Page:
Once the final version of the translated HEPI is achieved, the instrument will be used in a cRCT study with the target population. The intervention versus control data collection sites will be the unit of randomization.
Only approved research personnel will be involved in the research procedures. The investigators are employed at Hunter College, the City University of New York, and their duties in this study will be conducted under their role as employees of Hunter College. In addition, Korean-speaking research assistants and community health workers will be hired and trained to assist with study procedures.
The intervention group will receive two, 1-hour, in-person classes to help them develop their family evacuation and communication plans, identify community resources, and assemble a disaster supply kit. Trained study personnel will use a lecture and the Korean version of a New York City community-specific booklet called Ready New York: My Emergency Plan (NYC Emergency Management, n.d.) as a handout to educate the participants about the essentials of household emergency preparedness. The control group will receive the Korean version of the 2-page Prepared New York: Disaster and Emergency Preparation pocket guide (NYC Emergency Management, n.d.) after data collection.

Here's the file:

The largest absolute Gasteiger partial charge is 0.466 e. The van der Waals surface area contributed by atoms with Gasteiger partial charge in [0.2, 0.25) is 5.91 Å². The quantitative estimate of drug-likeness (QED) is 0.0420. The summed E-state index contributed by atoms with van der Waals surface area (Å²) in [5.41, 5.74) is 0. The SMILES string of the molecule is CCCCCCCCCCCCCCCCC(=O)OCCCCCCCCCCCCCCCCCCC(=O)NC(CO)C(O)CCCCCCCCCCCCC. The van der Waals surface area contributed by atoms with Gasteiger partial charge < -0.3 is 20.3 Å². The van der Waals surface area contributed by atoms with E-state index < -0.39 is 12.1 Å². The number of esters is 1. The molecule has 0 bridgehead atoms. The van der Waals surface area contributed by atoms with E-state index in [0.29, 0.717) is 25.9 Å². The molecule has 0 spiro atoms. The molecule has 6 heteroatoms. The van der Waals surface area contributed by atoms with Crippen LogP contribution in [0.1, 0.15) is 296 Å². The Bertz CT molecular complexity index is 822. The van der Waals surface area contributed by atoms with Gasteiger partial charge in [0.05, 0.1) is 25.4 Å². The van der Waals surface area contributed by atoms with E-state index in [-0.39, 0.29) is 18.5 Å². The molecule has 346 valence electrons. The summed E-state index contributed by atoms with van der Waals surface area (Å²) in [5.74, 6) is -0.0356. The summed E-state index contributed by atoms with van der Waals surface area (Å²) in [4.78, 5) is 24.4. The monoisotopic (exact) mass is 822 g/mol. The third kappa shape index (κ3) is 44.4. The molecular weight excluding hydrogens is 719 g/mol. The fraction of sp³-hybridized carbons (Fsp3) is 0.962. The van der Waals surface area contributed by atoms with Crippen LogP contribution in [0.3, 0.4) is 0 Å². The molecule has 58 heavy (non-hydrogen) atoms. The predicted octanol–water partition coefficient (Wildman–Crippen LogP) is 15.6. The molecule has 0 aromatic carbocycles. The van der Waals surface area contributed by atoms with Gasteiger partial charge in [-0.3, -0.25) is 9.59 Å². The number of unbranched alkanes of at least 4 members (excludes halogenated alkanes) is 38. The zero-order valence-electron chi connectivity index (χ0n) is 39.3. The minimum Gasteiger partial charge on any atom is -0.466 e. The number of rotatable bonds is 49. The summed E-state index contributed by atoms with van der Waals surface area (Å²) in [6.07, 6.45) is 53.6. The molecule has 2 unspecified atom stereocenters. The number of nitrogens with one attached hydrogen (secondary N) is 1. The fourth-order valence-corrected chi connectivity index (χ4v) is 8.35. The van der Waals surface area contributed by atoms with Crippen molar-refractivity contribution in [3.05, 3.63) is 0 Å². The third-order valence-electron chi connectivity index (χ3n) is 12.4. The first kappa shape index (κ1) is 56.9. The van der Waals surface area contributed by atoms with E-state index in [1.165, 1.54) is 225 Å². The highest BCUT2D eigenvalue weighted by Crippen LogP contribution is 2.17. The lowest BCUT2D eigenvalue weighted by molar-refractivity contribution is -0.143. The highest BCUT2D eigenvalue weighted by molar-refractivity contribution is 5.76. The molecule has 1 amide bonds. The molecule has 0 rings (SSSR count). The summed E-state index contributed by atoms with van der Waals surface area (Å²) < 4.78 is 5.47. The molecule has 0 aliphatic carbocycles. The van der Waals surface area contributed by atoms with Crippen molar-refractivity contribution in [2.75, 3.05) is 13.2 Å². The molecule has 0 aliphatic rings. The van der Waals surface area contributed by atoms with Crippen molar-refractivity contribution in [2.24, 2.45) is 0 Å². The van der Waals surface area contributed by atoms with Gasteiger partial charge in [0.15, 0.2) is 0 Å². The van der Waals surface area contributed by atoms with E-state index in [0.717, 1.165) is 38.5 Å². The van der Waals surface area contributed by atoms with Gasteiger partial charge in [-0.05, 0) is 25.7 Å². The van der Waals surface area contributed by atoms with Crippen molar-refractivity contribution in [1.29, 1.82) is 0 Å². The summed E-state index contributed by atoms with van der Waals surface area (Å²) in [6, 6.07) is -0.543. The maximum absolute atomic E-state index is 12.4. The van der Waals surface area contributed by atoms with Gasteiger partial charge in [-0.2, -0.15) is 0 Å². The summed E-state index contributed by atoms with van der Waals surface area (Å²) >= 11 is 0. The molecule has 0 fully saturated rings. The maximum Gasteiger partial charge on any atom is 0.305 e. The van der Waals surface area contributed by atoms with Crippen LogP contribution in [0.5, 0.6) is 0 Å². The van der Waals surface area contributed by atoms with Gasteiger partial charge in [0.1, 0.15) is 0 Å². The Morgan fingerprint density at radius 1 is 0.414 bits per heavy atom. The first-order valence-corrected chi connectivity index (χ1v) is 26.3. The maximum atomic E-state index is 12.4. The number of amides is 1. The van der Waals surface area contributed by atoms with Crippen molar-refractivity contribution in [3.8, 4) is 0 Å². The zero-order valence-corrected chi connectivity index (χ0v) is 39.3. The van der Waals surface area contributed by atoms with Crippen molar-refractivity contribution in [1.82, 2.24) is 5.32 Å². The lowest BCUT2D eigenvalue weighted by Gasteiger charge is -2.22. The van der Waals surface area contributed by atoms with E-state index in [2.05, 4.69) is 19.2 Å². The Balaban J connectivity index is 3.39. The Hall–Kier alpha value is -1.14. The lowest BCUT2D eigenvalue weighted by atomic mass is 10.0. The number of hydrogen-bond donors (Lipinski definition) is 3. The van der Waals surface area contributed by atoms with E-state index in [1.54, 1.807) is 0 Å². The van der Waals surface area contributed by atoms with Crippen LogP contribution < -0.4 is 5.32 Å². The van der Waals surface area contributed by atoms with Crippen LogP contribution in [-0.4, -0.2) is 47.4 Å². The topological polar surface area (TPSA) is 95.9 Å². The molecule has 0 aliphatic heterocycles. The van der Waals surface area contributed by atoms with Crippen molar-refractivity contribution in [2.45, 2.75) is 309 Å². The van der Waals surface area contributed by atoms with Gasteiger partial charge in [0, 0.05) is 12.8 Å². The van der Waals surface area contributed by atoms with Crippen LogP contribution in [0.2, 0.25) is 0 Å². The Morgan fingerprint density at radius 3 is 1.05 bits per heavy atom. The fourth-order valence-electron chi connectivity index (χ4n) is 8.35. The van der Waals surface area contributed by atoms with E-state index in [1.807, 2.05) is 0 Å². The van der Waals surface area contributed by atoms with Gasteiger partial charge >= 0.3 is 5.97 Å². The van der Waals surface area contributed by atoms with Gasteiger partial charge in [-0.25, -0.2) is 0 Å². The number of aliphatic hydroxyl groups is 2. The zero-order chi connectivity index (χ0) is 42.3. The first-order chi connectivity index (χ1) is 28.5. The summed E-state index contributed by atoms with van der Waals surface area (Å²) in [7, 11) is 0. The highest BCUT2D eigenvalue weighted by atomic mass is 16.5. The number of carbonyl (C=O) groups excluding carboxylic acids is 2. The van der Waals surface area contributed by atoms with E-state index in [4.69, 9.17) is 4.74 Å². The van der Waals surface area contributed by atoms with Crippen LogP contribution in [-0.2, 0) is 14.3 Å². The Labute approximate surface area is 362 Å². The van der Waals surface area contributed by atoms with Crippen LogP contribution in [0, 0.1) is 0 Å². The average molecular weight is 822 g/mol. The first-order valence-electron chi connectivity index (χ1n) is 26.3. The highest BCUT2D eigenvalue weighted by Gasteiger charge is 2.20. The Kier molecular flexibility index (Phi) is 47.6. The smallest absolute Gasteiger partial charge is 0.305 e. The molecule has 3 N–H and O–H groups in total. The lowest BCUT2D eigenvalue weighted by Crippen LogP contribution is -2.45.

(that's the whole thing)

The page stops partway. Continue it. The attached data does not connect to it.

Recruitment Procedures. Potential K-HEPI Pilot Testing / N-TORM participants will be recruited from Korean Community Services of Metropolitan New York, Inc. (KCS).
Risks and Benefits. There is no more than minimal risk for participation in this study. Little to no feelings of discomfort are expected. There are no direct benefits to participating in this study. This research does not claim to present a therapeutic benefit to the participants. Participants who successfully complete the N-TORM intervention may be self-sufficient for up to 72-hours post-disaster, but the association between disaster preparedness level and disaster resilience has not been empirically tested. It is anticipated that this study will benefit society.
Intervention Fidelity. The principal investigator (PI) will educate the study team members on how to deliver the N-TORM intervention. Each study team member who will serve as an N-TORM instructor will demonstrate competency in intervention delivery by teaching back the intervention to the PI. The PI and study team will evaluate the N-TORM intervention delivery of each team member by providing praise and any necessary critique/corrective feedback after the practice session. All instructors will use the same presentation and booklet and will adhere to the study protocol methods. The PI or Site PI will observe at least one N-TORM session by each instructor to monitor intervention fidelity. The investigators will keep a record of how often the instructors met, what was covered, and length of time it took to deliver the intervention.